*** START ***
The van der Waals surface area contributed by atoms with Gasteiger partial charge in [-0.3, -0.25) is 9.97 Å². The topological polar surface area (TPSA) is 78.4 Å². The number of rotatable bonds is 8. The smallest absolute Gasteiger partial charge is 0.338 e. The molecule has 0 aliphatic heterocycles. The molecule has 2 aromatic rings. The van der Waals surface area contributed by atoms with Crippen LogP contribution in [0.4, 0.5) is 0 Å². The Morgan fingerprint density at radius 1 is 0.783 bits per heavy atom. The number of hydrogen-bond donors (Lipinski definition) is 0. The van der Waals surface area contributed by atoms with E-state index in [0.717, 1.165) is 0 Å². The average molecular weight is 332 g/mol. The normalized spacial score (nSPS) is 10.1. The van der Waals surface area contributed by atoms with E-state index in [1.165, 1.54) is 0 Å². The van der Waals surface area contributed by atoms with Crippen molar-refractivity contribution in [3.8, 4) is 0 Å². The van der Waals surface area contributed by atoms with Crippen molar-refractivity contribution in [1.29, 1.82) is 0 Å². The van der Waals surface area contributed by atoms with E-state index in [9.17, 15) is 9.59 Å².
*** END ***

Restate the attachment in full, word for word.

The van der Waals surface area contributed by atoms with Gasteiger partial charge in [-0.3, -0.25) is 9.97 Å². The topological polar surface area (TPSA) is 78.4 Å². The number of rotatable bonds is 8. The smallest absolute Gasteiger partial charge is 0.338 e. The molecule has 0 aliphatic heterocycles. The molecule has 2 aromatic rings. The van der Waals surface area contributed by atoms with Crippen LogP contribution in [0.4, 0.5) is 0 Å². The Morgan fingerprint density at radius 1 is 0.783 bits per heavy atom. The number of hydrogen-bond donors (Lipinski definition) is 0. The van der Waals surface area contributed by atoms with E-state index in [0.717, 1.165) is 0 Å². The average molecular weight is 332 g/mol. The normalized spacial score (nSPS) is 10.1. The van der Waals surface area contributed by atoms with E-state index in [1.165, 1.54) is 0 Å². The van der Waals surface area contributed by atoms with Crippen molar-refractivity contribution in [3.8, 4) is 0 Å². The van der Waals surface area contributed by atoms with Crippen molar-refractivity contribution in [1.29, 1.82) is 0 Å². The van der Waals surface area contributed by atoms with E-state index in [9.17, 15) is 9.59 Å².